I don’t know about influencing my life, but certainly the Lonesome Dove series by Larry McMurtry influenced my reading and writing bent.

If you had to choose, which writer would you consider a mentor?
I once found a little paperback at a used book store – Education of a Wandering Man, the memoirs of Louis L’Amour.  Up to that point I hadn’t read much of L’Amour’s, but the telling of his life by him was so fascinating, the writing so compelling, that I fell into reading his novels. He’s not the greatest writer that ever lived, but he’s such a great story-teller that his writing transcends literary mastery. 

I’ve also read most of Larry McMurtry’s books. Both of these writers have influenced my style.

What book are you reading now? What do you like, or not, about it?
I’m currently reading an anthology of Western writers called The Traditional West. It’s excellent. All the authors are well known in the genre, most award-winners. As you might’ve guessed, I have a lean toward the American Western, historical Western writers.

What are your current projects?
I’m currently writing a historical Western novel based on the life and times of a late 19th/early 20th Century Oklahoma Cherokee outlaw. It should be released near the end the first quarter 2012.

If you had to do it all over again, would you change anything in your latest book?
I’m a compulsive re-writer, so my latest book barely resembles the original draft. That’s probably a holdover trait from my days as a programmer/analyst. Computer programs are never finished; I think I carried that over into my novel writing.

What do you do when you’re not writing/editing or thinking about writing/editing?
Mostly promoting my books. In fact, I spend more time nowadays hawking my books than I do writing on the new one. Sometimes I think I do that on purpose so I won’t have to write. One of my favorite quotes is from Hemmingway (Earnest) – “Writers hate to write, only to have written.”

Do you have any advice for other writers?
Wow, advice for writers. Well, let’s see…get the aces out as soon as possible when playing FreeCell solitaire; use adverbs sparingly; action verbs are good; eat more fruit than Twinkies when snacking; and, uh…oh, yeah – don’t quit your day job.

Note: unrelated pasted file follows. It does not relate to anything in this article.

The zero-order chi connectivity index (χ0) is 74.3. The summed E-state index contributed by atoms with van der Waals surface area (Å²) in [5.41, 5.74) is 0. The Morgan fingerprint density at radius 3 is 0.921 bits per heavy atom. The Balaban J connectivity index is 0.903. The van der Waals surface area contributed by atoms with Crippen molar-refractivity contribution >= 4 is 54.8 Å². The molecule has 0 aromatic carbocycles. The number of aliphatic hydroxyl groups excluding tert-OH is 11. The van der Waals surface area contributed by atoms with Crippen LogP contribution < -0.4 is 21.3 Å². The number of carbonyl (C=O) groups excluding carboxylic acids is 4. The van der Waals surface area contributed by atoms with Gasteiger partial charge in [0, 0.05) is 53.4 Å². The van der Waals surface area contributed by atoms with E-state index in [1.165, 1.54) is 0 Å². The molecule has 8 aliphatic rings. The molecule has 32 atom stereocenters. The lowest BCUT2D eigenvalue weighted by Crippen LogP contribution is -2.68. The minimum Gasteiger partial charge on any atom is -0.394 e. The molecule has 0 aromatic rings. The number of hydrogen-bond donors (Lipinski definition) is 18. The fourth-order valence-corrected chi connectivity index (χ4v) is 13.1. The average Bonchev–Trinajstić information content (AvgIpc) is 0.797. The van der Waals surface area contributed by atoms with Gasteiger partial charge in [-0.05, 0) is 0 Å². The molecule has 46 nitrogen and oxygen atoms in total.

Do you have anything specific that you want to say to your readers?
Just that I’m very grateful and humbled that you would take the time to read my books. Also, would love to hear from you – Phil @ PhilTrumanInk dot com

Who is your publisher and how did you connect with them?
My publisher is the small press house of AWOC Publishing in North Texas. Dan Case is the owner/operator/graphic designer/cook/father confessor/sergeant at arms. He and I go back thirty years or so to when we were young fire-breathing co-workers in the IT world. We’ve both since moved on to less sane endeavors
How can we find you? Website, Facebook, Twitter, blog, etc. - please share your public links.

My website:
My blog:

Synopsis - Legends of Tsalagee
Legends from a small town come in many forms. Near Tsalagee, Oklahoma a monster lurks and an infamous 19th Century outlaw’s booty lays hidden. When two renegade bikers ride into town looking to find the Lost Treasure of Belle Starr, local legends Hayward Yost and Socrates Ninekiller suspect the ruffians’ involvement in the murder of a local farmer; a man rumored to have knowledge of the lost treasure’s location...and its curse. As events unfold, others in the community are drawn into the hunt – a Wiccan who moves to town to pursue her New Age lifestyle; her bumbling, socially inept boyfriend women can’t seem to resist; a young Iraqi War veteran home to heal his physical and emotional wounds; and a mysterious creature known in Native American lore as a forest demon whom they call “Hill Man who screams at night.” Mystery, romance, comedy, and adventure await in Legends of Tsalagee.

1 comment:

  1. It's very nice to meet you, Phil. Grapes of Wrath is an awesome book, even more so now. Best of luck with your books. LOT sounds wonderfully creepy.